In ALL instances of its use, either "the other" can be more correctly, more TRUTHfully, completed as "the other X", where X is a term for some actual thing, usually a person or group of persons; or "the other" CANNOT be so completed with some X.

If the former, the use of "the other" is inherently a poverty-stricken expression, a failure to speak clearly: silliness in words. In its least mind-deforming uses, it is a semi-poetical formulation for "the other X", where X is clearly understood in the context.

If there is no X term that could complete "the other", the expression is so inherently devoid of sense that even TRYING to understand "what truth is the author getting at here" ends up reducing your IQ. If you were to insert any X, you will get a false statement - which shows that the expression is so defective that "it isn't even wrong". An outright lie would be less deceitful.

What's wrong with it is that NOTHING worth saying in these documents is ever true of "the other" precisely in virtue of the "otherness". You can't remove your sandals (i.e. show deep reverence) in virtue of otherness: Otherness as such isn't good, or worthy of respect. I am a being, and I have good(s) of certain sorts. For any person who is (to themselves) "I", to be "the other" simply - to be "not me" is consistent with merely non-being as such, or being evil. You cannot worship or give reverence to what is evil, nor to pure non-being. You can only give reverence to a PERSON. So, if the bishops had completed the phrase with "the other person" the sentence would at least have the decency to actually SAY something, however trite. What they did, though, was to leave out the critical word which makes the sentence mean something capable of being assented to, and leaves it an incoherency, a failure to be a whole thought. It doesn't carry enough to be right or wrong, it is un-thought.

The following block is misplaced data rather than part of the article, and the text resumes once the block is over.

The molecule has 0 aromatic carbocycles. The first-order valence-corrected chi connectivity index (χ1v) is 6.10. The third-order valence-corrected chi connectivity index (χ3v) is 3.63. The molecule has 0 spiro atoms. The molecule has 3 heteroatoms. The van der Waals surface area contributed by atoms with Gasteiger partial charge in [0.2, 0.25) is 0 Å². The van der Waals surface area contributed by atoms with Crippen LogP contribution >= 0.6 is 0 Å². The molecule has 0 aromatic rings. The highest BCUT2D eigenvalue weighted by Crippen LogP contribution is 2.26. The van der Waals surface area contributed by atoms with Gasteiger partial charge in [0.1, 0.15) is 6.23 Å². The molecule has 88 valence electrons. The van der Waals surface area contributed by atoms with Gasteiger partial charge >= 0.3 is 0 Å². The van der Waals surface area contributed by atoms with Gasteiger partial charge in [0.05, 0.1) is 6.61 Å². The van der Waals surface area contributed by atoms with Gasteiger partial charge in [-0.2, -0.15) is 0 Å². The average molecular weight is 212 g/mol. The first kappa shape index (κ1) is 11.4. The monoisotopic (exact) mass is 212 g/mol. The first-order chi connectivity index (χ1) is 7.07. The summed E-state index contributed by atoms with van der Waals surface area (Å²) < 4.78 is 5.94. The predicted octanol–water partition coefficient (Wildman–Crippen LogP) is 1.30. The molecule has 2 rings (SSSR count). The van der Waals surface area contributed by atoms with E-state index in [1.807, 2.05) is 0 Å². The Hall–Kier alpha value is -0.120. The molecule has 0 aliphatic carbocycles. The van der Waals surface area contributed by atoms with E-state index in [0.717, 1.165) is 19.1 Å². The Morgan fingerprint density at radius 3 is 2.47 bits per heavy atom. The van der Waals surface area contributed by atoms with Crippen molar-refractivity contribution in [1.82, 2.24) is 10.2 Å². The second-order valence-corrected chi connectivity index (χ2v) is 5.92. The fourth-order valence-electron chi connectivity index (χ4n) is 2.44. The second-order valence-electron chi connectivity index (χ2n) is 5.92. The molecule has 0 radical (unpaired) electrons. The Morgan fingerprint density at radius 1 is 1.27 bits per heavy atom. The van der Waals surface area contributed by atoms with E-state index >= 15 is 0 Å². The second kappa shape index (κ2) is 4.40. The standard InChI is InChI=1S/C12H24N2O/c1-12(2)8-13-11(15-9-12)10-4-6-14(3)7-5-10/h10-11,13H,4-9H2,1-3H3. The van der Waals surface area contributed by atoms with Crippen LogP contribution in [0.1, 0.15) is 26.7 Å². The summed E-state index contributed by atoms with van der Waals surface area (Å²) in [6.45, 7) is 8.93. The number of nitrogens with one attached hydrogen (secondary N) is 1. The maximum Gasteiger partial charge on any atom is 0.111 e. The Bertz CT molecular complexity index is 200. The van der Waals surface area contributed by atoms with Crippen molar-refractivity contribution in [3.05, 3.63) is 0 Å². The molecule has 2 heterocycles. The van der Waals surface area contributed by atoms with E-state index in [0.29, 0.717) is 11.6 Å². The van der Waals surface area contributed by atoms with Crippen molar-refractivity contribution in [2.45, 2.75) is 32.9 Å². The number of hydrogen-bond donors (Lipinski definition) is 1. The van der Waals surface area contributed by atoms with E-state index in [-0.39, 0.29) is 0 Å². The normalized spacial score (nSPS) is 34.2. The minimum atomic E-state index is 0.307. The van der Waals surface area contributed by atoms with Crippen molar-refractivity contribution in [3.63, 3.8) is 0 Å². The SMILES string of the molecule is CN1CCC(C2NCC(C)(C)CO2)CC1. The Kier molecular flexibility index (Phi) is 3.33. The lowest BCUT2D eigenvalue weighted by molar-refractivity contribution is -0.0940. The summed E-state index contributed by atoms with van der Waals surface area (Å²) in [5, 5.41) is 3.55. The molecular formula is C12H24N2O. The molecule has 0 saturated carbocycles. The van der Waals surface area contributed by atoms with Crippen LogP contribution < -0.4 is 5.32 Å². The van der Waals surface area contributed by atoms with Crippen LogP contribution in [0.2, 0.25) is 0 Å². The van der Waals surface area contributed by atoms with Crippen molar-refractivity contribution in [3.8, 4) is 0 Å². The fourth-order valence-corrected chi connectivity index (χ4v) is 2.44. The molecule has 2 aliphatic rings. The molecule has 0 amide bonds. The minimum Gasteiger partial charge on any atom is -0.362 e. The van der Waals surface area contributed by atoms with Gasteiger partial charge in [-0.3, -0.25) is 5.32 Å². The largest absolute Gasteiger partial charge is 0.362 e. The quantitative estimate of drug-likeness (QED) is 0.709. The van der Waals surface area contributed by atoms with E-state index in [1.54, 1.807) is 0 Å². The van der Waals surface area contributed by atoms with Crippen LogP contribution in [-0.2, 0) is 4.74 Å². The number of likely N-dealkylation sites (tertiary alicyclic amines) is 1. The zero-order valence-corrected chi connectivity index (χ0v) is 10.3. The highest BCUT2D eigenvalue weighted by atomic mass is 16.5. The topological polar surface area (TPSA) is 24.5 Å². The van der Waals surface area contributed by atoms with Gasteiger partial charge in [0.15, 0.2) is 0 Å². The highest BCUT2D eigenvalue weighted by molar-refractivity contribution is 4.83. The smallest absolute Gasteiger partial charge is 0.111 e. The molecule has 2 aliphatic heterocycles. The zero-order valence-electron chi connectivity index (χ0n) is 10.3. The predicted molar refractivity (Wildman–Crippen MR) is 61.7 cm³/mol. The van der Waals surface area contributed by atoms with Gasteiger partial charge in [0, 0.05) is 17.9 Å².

That's a great, epic rant, Tony. I takes my hat off to you. I was so busy noticing "pastoral" that I sort of let "the other" slide by with only the hint of a mental eyeroll.